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South Carolina embraces Romney, but will it vote for him?

Randall Hill / Reuters

Republican presidential candidate Mitt Romney greets supporters after a town hall meeting Saturday at the Horry-Georgetown Technical College Grand Strand Conference Center in Myrtle Beach, S.C.

MYRTLE BEACH, SC-- For the 24 hours after his flight touched down in the South Carolina, presidential hopeful Mitt Romney was received like a rock star here.

Friday afternoon, with Gov. Nikki Haley, R-SC, at his side, Romney drew a crowd so large that the Greenville fire station hosting the event had to shut its doors. When the fire marshal and the fire chief are the same person, you listen to what he says.

In two stops Saturday with Haley, Romney drew crowds dwarfing those he typically gets in Iowa and New Hampshire. At the last event in Myrtle Beach, police estimated 500 people crammed into a small auditorium and overflow room to hear the governor as Romney advance staff searched desperately for extra chairs.

Paul Peterson, a political science professor at nearby Coastal Carolina University who was in attendance, said that the crowd was bigger than any he saw at a Romney event during the 2008 South Carolina primary campaign.

But local political observers say boisterous town halls are the norm in the Palmetto state. It begs the question: can a weekend rock-star Romney - the same man who finished a distant third in the 2008 primary here - actually win the state?

Romney currently trails former House Speaker Newt Gingrich here by 19 points, according to the latest NBC News/Marist poll. The same poll shows daunting challenges for Romney: 60 percent of likely voters here say they see the former Massachusetts governor as either a moderate or liberal. That's a problem in a state where seventy percent of likely voters consider themselves conservative or very conservative.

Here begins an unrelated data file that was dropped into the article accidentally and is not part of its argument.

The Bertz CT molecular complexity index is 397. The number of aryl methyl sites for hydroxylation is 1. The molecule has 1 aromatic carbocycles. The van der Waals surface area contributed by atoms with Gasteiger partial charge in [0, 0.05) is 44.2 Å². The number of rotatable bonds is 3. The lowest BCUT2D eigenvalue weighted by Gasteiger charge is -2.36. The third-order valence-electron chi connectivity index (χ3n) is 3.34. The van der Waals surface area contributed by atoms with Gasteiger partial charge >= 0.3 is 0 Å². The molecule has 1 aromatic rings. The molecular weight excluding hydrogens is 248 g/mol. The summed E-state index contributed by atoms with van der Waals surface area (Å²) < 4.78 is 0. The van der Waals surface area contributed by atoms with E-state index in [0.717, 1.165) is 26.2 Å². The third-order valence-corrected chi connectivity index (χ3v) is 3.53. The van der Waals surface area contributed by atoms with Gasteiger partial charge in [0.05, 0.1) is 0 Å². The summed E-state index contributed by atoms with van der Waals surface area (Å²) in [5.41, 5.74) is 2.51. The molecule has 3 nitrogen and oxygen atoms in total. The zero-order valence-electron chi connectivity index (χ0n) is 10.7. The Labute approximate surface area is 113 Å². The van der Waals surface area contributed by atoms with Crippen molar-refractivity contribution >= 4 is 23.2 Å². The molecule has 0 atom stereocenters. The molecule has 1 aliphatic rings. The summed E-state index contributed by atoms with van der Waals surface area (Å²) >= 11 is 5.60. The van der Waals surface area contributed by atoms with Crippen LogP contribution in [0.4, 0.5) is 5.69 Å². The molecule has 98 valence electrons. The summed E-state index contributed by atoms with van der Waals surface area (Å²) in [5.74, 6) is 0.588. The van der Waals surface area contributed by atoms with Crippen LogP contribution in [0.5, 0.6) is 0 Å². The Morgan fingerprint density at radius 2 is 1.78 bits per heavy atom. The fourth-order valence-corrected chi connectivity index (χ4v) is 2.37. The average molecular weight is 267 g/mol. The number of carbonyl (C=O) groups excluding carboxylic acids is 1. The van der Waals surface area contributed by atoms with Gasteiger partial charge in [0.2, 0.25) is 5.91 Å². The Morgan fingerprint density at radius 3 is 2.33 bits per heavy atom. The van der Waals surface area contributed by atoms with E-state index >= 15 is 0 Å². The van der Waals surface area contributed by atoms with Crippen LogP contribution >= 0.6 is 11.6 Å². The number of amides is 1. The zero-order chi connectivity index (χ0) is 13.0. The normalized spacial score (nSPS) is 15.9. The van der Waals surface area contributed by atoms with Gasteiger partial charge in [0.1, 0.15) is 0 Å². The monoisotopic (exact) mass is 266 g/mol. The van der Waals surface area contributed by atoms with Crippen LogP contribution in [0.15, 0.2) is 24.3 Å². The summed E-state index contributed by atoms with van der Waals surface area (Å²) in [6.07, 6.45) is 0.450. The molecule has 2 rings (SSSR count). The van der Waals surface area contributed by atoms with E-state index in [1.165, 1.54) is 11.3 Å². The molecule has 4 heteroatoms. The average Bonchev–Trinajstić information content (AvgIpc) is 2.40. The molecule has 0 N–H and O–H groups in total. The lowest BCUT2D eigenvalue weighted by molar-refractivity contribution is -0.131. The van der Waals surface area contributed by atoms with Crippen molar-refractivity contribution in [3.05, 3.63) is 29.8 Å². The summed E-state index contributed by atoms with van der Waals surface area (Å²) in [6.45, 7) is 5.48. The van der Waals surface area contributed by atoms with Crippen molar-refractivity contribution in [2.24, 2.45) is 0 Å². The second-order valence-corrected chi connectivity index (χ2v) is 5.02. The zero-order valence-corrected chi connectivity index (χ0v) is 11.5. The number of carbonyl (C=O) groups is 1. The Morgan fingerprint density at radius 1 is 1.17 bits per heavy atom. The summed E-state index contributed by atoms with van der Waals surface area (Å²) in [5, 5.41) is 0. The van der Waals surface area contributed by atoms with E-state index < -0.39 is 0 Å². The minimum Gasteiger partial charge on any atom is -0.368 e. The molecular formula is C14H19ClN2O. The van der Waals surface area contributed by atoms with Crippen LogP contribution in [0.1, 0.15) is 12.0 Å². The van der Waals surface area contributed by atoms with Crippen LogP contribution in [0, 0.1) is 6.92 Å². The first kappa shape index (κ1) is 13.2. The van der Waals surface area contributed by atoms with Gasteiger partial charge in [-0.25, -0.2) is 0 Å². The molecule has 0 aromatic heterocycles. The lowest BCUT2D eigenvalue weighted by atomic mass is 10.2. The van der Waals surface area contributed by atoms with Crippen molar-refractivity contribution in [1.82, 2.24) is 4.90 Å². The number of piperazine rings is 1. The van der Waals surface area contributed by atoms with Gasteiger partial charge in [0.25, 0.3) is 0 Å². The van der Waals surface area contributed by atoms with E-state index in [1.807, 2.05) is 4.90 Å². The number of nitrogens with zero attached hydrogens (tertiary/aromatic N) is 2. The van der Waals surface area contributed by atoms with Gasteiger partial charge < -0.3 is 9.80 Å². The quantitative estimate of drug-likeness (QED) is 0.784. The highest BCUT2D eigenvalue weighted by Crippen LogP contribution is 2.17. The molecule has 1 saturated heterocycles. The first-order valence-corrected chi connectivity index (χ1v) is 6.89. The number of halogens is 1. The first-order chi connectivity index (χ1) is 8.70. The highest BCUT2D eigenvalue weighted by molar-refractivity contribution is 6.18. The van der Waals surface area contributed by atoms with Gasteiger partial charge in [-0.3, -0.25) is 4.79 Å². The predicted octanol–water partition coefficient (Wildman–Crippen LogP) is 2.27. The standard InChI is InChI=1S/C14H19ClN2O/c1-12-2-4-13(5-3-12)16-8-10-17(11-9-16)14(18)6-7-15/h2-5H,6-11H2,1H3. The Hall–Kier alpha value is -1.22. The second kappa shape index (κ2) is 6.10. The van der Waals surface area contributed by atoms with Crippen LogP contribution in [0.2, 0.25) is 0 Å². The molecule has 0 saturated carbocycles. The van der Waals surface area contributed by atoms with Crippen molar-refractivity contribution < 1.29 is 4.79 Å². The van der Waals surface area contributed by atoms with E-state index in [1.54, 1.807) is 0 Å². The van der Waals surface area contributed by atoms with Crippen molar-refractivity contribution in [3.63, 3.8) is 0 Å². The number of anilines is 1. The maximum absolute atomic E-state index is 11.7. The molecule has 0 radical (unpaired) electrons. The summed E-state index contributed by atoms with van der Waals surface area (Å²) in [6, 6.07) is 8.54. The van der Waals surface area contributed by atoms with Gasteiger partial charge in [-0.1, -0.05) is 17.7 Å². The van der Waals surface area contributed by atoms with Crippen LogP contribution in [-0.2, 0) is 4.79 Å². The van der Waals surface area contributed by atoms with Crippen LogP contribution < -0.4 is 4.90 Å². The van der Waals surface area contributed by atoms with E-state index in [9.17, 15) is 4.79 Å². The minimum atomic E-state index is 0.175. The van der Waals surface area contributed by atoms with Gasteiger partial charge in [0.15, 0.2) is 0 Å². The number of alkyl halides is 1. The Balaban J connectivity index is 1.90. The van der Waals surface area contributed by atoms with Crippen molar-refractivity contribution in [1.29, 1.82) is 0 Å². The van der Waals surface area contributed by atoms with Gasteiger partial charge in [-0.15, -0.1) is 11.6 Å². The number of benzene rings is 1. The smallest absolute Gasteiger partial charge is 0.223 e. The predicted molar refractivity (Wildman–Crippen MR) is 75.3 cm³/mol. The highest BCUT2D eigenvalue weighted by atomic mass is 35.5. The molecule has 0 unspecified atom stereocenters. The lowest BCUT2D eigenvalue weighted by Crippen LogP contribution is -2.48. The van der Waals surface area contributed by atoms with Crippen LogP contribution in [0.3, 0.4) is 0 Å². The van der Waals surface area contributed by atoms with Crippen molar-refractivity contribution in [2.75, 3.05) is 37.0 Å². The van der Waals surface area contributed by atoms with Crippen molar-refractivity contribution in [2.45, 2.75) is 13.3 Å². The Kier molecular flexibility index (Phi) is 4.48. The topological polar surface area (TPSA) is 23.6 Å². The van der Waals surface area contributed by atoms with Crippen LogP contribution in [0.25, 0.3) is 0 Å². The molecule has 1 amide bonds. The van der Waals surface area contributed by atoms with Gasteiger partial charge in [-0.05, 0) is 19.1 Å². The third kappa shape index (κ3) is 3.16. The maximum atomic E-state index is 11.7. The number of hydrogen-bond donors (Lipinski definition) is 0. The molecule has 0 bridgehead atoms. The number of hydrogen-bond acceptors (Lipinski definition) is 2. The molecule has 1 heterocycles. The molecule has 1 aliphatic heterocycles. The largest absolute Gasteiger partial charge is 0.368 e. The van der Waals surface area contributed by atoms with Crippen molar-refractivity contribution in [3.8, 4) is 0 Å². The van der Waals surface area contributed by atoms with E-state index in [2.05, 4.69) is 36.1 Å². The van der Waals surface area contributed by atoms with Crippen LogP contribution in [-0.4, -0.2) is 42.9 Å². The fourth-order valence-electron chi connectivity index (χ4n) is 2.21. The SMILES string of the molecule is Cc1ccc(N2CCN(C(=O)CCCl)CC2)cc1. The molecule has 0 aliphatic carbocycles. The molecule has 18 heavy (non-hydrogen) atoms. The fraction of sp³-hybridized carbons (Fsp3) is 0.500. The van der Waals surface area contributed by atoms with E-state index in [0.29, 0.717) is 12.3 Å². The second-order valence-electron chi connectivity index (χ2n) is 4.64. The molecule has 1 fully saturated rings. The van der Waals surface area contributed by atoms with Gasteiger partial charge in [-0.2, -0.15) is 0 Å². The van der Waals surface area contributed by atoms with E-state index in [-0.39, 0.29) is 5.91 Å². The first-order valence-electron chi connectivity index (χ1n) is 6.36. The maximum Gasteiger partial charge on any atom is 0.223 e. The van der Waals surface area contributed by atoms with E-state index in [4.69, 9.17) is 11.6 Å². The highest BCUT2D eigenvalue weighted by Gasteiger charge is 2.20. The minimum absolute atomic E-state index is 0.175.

The Romney campaign hopes the endorsement of the conservative Haley, whose approval numbers have slid to just 35 percent statewide according to a Winthrop University poll, could stem the tide. Her 53 percent approval rating among Republicans statewide, her outsize national profile and her full-throated endorsement certainly can't hurt.

"He’s no longer a candidate that’s trying to win. He’s already a leader that knows what he wants to do the first day he gets into office," Haley told reporters yesterday by way of explaining her decision. She added that the "icing on the cake" was the Obama administration's continuing attacks on Romney, which proved he was a "real threat."

If Haley's endorsement could inspire one group whose votes Romney needs here, it would be Tea Party supporters, who according to NBC/Marist polling make up half of likely voters in South Carolina, and who largely fueled Haley's candidacy in 2010. Many Tea Party supporters have been distrustful of Romney, particularly because of his identification with President Obama's healthcare plan, and have generally coalesced around other candidates thus far.

Romney sought to allay Tea Party supporters' fears this morning, saying he could be the "ideal" candidate for them.

"I think the Tea Party is anxious to have people who are outside Washington coming in to change Washington, as opposed to people who stayed in Washington for 30 years," Romney told reporters Saturday morning in Charleston. "And I believe on the issues as well that I line up with a smaller government , a less intrusive government, regulations being pared back, holding down the tax rates of the American people, maintaining a strong defense, and so many Tea Party folks are going to find me, I believe, to be the ideal candidate."

But if Tea Party support never comes his way, at least one local republican leader suggested Romney could have a path to victory in the state by collecting the more moderate, non-activist voters in communities like Myrtle Beach.

“This is the network that we can build,” said Johnny Bellamie, chairman of the Horry County Republican Party, at today's second town hall. “These are people that don’t normally go to the meetings, they’re just people who are interested in getting the right guy and that’s very encouraging.”

But to build that network, Romney will likely need to fight here - a state he has visited only seven times this cycle.

“He has to come here more to sustain this. He has to spend more face time in South Carolina because he hasn’t been here,” Bellamie said.

With less than a month to go - and New Hampshire and Iowa looming large - before South Carolina casts its votes, will he have time? 

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